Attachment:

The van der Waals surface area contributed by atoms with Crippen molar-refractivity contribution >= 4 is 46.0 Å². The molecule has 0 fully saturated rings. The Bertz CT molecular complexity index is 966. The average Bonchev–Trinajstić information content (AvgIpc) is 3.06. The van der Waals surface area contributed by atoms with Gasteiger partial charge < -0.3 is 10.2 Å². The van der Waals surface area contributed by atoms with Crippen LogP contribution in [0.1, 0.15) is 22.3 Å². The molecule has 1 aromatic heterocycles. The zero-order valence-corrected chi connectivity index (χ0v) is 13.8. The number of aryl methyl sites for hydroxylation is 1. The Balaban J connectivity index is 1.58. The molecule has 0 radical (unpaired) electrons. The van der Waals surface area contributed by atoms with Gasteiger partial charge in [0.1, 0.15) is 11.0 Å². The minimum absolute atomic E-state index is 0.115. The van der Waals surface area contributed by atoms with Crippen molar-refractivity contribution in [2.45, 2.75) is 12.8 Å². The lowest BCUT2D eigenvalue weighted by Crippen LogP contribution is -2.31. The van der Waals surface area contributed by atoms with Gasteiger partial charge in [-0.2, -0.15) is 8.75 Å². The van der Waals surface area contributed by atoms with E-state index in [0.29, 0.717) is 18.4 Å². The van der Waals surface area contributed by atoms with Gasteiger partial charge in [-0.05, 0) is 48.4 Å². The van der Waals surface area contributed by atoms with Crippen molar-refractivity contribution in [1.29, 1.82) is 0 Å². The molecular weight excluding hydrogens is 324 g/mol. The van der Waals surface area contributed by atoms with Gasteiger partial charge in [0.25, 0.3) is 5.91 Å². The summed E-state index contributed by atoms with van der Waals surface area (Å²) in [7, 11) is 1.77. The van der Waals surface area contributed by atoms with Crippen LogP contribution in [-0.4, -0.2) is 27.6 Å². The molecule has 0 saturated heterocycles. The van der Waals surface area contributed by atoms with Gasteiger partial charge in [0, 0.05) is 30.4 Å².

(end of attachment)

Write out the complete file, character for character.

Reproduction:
The van der Waals surface area contributed by atoms with Crippen molar-refractivity contribution >= 4 is 46.0 Å². The molecule has 0 fully saturated rings. The Bertz CT molecular complexity index is 966. The average Bonchev–Trinajstić information content (AvgIpc) is 3.06. The van der Waals surface area contributed by atoms with Gasteiger partial charge < -0.3 is 10.2 Å². The van der Waals surface area contributed by atoms with Crippen LogP contribution in [0.1, 0.15) is 22.3 Å². The molecule has 1 aromatic heterocycles. The zero-order valence-corrected chi connectivity index (χ0v) is 13.8. The number of aryl methyl sites for hydroxylation is 1. The Balaban J connectivity index is 1.58. The molecule has 0 radical (unpaired) electrons. The van der Waals surface area contributed by atoms with Gasteiger partial charge in [0.1, 0.15) is 11.0 Å². The minimum absolute atomic E-state index is 0.115. The van der Waals surface area contributed by atoms with Crippen molar-refractivity contribution in [2.45, 2.75) is 12.8 Å². The lowest BCUT2D eigenvalue weighted by Crippen LogP contribution is -2.31. The van der Waals surface area contributed by atoms with Gasteiger partial charge in [-0.2, -0.15) is 8.75 Å². The van der Waals surface area contributed by atoms with E-state index in [0.29, 0.717) is 18.4 Å². The van der Waals surface area contributed by atoms with Gasteiger partial charge in [-0.05, 0) is 48.4 Å². The van der Waals surface area contributed by atoms with Crippen molar-refractivity contribution in [1.29, 1.82) is 0 Å². The molecular weight excluding hydrogens is 324 g/mol. The van der Waals surface area contributed by atoms with Gasteiger partial charge in [0.25, 0.3) is 5.91 Å². The summed E-state index contributed by atoms with van der Waals surface area (Å²) in [7, 11) is 1.77. The van der Waals surface area contributed by atoms with Crippen LogP contribution in [-0.4, -0.2) is 27.6 Å². The molecule has 0 saturated heterocycles. The van der Waals surface area contributed by atoms with Gasteiger partial charge in [0, 0.05) is 30.4 Å².